The term “World Bank” generally refers to just the IBRD and IDA, whereas the term “World Bank Group” or “WBG” is used to refer to all five institutions collectively.
 Because the U.S. exerts formal and informal influence over the Bank as a result of its vote share, control over the Presidency, and the Bank’s headquarters location in
Washington, D.C., friends and allies of the U.S. receive more projects with more lenient terms.
Organizational structure Together with four affiliated agencies created between 1957 and 1988, the IBRD is part of the World Bank Group.
Loans or grants for specific projects are often linked to wider policy changes in the sector or the country’s economy as a whole.
 In Masters of Illusion: The World Bank and the Poverty of Nations (1996), Catherine Caufield argues that the assumptions and structure of the World Bank operation ultimately
harm developing nations rather than promote them.
Even the loans are concessional since they are given to countries that have no access to international capital markets.
Critics point out that the Management Response weakened a key recommendation that indigenous peoples and affected communities should have to provide ‘consent for projects
to proceed; instead, there would be ‘consultation’.
Membership gives certain voting rights that are the same for all countries but there are also additional votes that depend on financial contributions to the organization.
For example, a loan to improve coastal environmental management may be linked to the development of new environmental institutions at national and local levels and the implementation
of new regulations to limit pollution.
Managing director The managing director of The World Bank is responsible for organizational strategy; budget and strategic planning; information technology; shared services;
Corporate Procurement; General Services and Corporate Security; the Sanctions System; and the Conflict Resolution and Internal Justice System.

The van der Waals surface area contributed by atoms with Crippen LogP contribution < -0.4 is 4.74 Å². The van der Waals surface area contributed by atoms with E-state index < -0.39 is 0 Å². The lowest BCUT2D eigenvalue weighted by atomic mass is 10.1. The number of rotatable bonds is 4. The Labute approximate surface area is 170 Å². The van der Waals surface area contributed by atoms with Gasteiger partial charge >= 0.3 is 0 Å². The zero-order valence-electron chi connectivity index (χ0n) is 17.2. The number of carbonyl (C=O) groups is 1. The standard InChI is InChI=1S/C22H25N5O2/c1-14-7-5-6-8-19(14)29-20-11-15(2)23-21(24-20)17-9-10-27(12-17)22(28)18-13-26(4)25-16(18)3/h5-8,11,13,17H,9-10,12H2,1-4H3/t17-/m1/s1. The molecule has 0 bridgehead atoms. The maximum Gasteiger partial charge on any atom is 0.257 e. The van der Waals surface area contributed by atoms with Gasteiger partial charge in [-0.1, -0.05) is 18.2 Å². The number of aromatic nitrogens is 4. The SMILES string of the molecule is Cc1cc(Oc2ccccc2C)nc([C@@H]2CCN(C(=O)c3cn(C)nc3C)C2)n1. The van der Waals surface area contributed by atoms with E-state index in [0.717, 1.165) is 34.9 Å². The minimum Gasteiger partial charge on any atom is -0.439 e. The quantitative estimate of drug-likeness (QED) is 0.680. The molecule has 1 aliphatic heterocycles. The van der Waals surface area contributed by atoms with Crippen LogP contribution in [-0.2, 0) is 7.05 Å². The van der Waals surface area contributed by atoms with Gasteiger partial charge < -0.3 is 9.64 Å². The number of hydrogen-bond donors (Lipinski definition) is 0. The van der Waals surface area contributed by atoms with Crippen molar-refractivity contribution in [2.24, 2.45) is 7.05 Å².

Several intellectuals in developing countries have argued that the World Bank is deeply implicated in contemporary modes of donor and NGO-driven imperialism and that its intellectual
contribution functions, primarily, to seek to blame the poor for their condition.
To the World Bank, different nations and regions are indistinguishable and ready to receive the “uniform remedy of development”.
 Following the EIR process, the World Bank issued a revised Policy on Indigenous Peoples.
Daily, the World Bank Group is run by a board of 25 executive directors to whom the governours have delegated certain powers.
 Extractive Industries review After longstanding criticisms from civil society of the Bank’s involvement in the oil, gas, and mining sectors, the World Bank in July
2001 launched an independent review called the Extractive Industries Review (EIR—not to be confused with Environmental Impact Report).
The World Bank published its Management Response to the EIR in September 2004 after extensive discussions with the board of directors.
The World Bank’s (the IBRD’s and IDA’s) activities focus on developing countries, in fields such as human development (e.g.
It also provided the foundation of the Osiander Committee in 1951, responsible for the preparation and evaluation of the World Development Report.
It provided around $98.83 billion in loans and assistance to “developing” and transition countries in the 2021 fiscal year.
[‘o “About the World Bank”. worldbank.org.
o ^ Jump up to:a b c “Member Countries”. World Bank Group. Retrieved 3 June 2016.
o ^ “David Malpass, a US Treasury official and Donald Trump’s pick, appointed World Bank president”. scroll.in. Retrieved
6 April 2019.
o ^ “SBI MD Anshula Kant appointed as MD, CFO of World Bank Group”. antopedia.org. Retrieved 13 July 2019.